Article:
Overall it is a disconnected installation that resembles the way a case against a murderer is pieced together and it doesn't really come together in its full chilling force till the catalog with all of the research is read. It describes all of the victims, sites and other references. Also, night time viewings with the gallery all aglow with lilac colored neon light from outside are particularly effective… a tragedy tainted perspective that unifies a dispersed field of intentionally pathetic debris. ("You'll Love It Here" is Spokane's motto and it's also known as "the lilac city")

I'm generally not a fan of shows that require text to understand but this is an exception. The subject matter is so lurid and deranged that any attempt to convey it in an expressive manner would trivialize that tragedy. Does this show fail? Sure, but with the knowledge it can't help but fail.

Could it have been improved? Sure, installation artists like Alfredo Jaar's Sound of Silence bring the viewer into the lurid event quite effectively but that strategy also feels like the artist is yanking your chain. Ennis deserves credit for not yanking any chains and its cool European like reserve is suitably stark. Art only has to connect with a few, and this is one such show.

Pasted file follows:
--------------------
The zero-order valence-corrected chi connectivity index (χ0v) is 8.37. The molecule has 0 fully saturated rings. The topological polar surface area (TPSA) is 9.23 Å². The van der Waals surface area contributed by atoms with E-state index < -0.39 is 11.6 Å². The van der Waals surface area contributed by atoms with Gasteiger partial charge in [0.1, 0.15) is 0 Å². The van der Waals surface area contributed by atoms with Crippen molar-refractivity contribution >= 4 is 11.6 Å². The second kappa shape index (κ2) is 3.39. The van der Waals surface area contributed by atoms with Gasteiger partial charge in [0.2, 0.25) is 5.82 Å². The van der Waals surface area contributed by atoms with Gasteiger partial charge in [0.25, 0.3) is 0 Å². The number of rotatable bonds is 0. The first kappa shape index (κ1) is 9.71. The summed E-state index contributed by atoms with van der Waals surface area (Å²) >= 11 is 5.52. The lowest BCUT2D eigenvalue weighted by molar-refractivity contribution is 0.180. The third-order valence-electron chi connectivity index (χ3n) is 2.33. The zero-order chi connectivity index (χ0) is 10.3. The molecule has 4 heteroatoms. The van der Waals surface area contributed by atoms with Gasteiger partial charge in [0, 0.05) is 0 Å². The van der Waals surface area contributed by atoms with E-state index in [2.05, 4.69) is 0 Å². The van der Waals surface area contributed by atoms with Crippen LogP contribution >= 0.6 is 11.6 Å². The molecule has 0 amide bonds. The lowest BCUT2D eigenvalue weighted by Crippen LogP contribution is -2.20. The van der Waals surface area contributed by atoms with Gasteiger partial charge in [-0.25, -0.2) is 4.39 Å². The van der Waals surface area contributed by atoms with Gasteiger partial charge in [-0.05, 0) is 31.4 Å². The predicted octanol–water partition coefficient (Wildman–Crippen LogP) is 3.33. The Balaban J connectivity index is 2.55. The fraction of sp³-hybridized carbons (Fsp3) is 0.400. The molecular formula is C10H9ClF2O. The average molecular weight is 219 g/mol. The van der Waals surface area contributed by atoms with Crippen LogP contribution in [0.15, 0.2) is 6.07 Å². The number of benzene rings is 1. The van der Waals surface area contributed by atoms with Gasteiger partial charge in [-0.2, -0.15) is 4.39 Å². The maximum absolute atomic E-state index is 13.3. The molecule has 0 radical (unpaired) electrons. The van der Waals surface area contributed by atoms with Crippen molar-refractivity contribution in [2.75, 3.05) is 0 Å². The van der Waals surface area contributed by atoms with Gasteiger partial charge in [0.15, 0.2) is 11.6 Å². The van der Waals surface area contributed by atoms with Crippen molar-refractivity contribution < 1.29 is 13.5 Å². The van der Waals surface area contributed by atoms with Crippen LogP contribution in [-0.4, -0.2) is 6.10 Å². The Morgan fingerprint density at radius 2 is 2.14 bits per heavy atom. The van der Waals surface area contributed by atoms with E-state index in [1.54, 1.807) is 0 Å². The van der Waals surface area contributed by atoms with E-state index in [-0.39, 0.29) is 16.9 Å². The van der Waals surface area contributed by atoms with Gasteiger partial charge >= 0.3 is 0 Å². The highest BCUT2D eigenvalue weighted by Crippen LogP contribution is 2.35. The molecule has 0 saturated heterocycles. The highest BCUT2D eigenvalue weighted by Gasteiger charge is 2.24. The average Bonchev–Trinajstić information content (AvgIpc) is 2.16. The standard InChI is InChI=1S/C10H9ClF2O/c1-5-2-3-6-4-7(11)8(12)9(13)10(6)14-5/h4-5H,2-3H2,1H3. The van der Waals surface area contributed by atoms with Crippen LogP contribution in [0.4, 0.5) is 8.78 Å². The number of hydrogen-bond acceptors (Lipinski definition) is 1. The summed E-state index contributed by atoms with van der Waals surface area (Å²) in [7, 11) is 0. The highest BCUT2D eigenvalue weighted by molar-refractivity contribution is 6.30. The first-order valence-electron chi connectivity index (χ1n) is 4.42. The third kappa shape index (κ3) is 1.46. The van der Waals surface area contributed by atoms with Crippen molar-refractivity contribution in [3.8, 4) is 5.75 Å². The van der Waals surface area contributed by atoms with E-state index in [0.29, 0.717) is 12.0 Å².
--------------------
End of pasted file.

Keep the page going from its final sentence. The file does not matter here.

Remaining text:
Maybe the subject matter is simply too personal to share with any inflection, as his own childhood memories (of an already dark Spokane) have been even further poisoned by a lens of murderous malevolence in retrospect. Here the artist researches and confronts the fact that his childhood (as a memory construct) has become luridly interlaced with a horrendous serial killer, his neighbor. What we never see directly is Ennis's reaction but I believe the entire project is that reaction... understandably, it's a bit shell shocked and therefore disconnected at its core. It is interesting that the effect of Yates' receiving justice essentially poisons Ennis' well of memory as a source of identity and You'll Love It Here is incredibly conflicted as one realizes that Yates' arrest creates trauma as well. Letting sleeping dogs lie, is just a different kind of trauma and one wonders how close to art therapy this show is?